SPAIN. Last December, The New York Times published an article by Suzanne Daley titled “For Spaniards, Having a Job No Longer Guarantees a Paycheck.” Another sensationalist piece on Spain’s crisis, inhabitants groaned via Twitter. When it comes to how their country is depicted in the media, many Spaniards have had it. Spanish newspapers, too, have started speaking out against the negative international media portrayals, with El ABC publishing a photo series on poverty in New York City to counter The New York Times’ hotly-debated photo series on hunger and austerity in Spain.

“Before you start criticizing us, take a look at your own country,” El ABC’s counter-series implies, and many inhabitants agree. In fact, quite a number of those living in Spain would concur that being paid late, or perhaps not being paid at all, isn’t breaking news. Sure, the crisis is bound to have exacerbated the situation. But what The New York Times presents as novel in Spain happens day-in, day-out, all over – in the United States, too.

And now, there is finally online proof to demonstrate it. Just as poverty marrs the streets of New York City, signing a contract with an American firm doesn’t mean you will get paid. And German web designer Frank Jonen is ready to tell the world. defaced by Frank Jones. Click to enlarge defaced by Frank Jones. Click to enlarge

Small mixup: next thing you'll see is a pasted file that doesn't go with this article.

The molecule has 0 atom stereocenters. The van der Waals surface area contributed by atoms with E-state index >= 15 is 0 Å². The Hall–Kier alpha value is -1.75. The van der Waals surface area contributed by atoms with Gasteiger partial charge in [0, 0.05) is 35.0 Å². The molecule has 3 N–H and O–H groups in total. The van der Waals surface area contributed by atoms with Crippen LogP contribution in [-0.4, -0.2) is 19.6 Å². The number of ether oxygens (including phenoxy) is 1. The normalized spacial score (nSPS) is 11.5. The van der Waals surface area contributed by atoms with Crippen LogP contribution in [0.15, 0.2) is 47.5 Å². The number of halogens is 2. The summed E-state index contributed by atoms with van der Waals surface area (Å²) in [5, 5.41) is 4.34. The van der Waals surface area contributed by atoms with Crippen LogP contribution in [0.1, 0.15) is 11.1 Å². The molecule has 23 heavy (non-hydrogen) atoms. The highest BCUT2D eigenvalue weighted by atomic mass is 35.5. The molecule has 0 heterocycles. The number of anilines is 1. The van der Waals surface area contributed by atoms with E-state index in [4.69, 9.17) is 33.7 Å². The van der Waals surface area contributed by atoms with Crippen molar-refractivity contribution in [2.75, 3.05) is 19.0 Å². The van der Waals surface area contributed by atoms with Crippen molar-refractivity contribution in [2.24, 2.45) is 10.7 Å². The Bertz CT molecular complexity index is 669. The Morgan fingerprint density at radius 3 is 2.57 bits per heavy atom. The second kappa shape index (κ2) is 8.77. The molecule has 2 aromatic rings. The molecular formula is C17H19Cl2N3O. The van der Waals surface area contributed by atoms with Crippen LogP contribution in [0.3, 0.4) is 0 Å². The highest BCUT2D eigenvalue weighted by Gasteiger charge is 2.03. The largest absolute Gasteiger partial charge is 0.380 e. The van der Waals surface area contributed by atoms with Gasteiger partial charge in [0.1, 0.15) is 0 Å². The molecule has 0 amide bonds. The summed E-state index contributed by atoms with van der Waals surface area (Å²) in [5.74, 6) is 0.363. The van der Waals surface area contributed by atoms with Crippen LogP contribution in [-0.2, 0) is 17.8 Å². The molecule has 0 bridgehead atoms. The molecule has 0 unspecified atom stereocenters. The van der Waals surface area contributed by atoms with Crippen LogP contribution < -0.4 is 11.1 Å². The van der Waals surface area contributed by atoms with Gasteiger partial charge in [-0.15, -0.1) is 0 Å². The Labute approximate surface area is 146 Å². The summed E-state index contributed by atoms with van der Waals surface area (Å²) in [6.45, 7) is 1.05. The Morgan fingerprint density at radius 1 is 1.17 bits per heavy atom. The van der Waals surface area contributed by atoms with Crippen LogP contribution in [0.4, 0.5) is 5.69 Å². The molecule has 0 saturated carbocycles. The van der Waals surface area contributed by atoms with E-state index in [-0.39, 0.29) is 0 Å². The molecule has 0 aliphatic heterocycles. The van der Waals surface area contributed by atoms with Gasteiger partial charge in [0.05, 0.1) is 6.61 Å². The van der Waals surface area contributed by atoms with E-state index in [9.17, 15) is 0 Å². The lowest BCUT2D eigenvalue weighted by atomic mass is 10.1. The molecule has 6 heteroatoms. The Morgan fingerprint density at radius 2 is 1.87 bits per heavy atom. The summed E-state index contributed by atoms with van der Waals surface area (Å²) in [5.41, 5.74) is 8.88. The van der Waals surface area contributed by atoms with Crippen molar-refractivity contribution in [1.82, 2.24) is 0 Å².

“The Fitness SF preferred to ignore our invoices instead of paying them. As a result this website is no longer operational,” Jonen writes on the website of Fitness SF, a California based gym chain that hired Jonen to design and maintain its online presence. Things would have been fine if Fitness SF had paid.

“They thought paying invoices was ‘optional’. They ignored all reminders. Let’s see if they’ll ignore this:,” Jonen tweeted to his followers just a few hours back. He has hijacked the Fitness SF website and posted a letter explaining his need for the virtual defacement. “I am also writing this on the behalf of the tens of thousands of freelancers and small businesses out there facing larger corporations who can afford to starve them out,” Jonen affirms in the letter.

Though a Fitness SF rep has claimed that the claims about nonpayment were not true, the reality is that there are freelancers and small businesses worldwide that are still waiting on hundreds, thousands and perhaps even millions of dollars from their clients. In fact, large multinational companies, too, would assure you that they don’t always get paid, either (though granted, they have the added advantage of a legal structure that can help solve such issues more quickly).

Tracking down payments is part of business, whether you’re a freelancer, small business or large multinational company. Whether it’s shop and drop clients on eBay or clients that don’t pay agencies located on the other end of the globe, the internet has on the one hand opened up new revenue streams, and on the other, these revenue streams can end up being a scam. But even if your business isn’t virtual, it doesn’t matter if you’re in Spain, the United States or Germany, there’s always a chance you won’t get paid.

The question is whether defacing your client’s online presence is the right, or let alone the effective, way to go about trying to claim your payment.